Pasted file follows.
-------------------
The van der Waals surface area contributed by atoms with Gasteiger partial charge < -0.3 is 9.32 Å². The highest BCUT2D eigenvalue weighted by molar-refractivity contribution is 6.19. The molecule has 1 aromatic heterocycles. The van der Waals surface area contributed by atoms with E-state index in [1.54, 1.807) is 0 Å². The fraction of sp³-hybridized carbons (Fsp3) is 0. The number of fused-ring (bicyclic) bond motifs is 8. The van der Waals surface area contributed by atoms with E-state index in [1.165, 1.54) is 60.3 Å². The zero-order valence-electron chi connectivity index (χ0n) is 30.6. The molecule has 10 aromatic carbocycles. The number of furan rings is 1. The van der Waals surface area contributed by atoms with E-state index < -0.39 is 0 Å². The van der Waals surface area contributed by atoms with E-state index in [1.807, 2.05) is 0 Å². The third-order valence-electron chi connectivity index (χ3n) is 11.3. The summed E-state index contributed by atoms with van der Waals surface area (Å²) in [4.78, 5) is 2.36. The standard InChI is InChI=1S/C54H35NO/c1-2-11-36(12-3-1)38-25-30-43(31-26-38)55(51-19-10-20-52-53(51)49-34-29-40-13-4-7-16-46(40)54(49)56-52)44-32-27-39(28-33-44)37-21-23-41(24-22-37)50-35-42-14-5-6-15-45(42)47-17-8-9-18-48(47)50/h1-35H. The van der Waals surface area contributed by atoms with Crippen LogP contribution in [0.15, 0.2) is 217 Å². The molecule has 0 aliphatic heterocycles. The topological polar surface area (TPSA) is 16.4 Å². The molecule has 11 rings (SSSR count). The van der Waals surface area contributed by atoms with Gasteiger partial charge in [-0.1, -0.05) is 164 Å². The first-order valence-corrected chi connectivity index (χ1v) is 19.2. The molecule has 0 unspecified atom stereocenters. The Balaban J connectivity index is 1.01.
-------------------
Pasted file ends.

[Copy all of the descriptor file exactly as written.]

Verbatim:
The van der Waals surface area contributed by atoms with Gasteiger partial charge < -0.3 is 9.32 Å². The highest BCUT2D eigenvalue weighted by molar-refractivity contribution is 6.19. The molecule has 1 aromatic heterocycles. The van der Waals surface area contributed by atoms with E-state index in [1.54, 1.807) is 0 Å². The fraction of sp³-hybridized carbons (Fsp3) is 0. The number of fused-ring (bicyclic) bond motifs is 8. The van der Waals surface area contributed by atoms with E-state index in [1.165, 1.54) is 60.3 Å². The zero-order valence-electron chi connectivity index (χ0n) is 30.6. The molecule has 10 aromatic carbocycles. The number of furan rings is 1. The van der Waals surface area contributed by atoms with E-state index < -0.39 is 0 Å². The van der Waals surface area contributed by atoms with E-state index in [1.807, 2.05) is 0 Å². The third-order valence-electron chi connectivity index (χ3n) is 11.3. The summed E-state index contributed by atoms with van der Waals surface area (Å²) in [4.78, 5) is 2.36. The standard InChI is InChI=1S/C54H35NO/c1-2-11-36(12-3-1)38-25-30-43(31-26-38)55(51-19-10-20-52-53(51)49-34-29-40-13-4-7-16-46(40)54(49)56-52)44-32-27-39(28-33-44)37-21-23-41(24-22-37)50-35-42-14-5-6-15-45(42)47-17-8-9-18-48(47)50/h1-35H. The van der Waals surface area contributed by atoms with Crippen LogP contribution in [0.15, 0.2) is 217 Å². The molecule has 0 aliphatic heterocycles. The topological polar surface area (TPSA) is 16.4 Å². The molecule has 11 rings (SSSR count). The van der Waals surface area contributed by atoms with Gasteiger partial charge in [-0.1, -0.05) is 164 Å². The first-order valence-corrected chi connectivity index (χ1v) is 19.2. The molecule has 0 unspecified atom stereocenters. The Balaban J connectivity index is 1.01.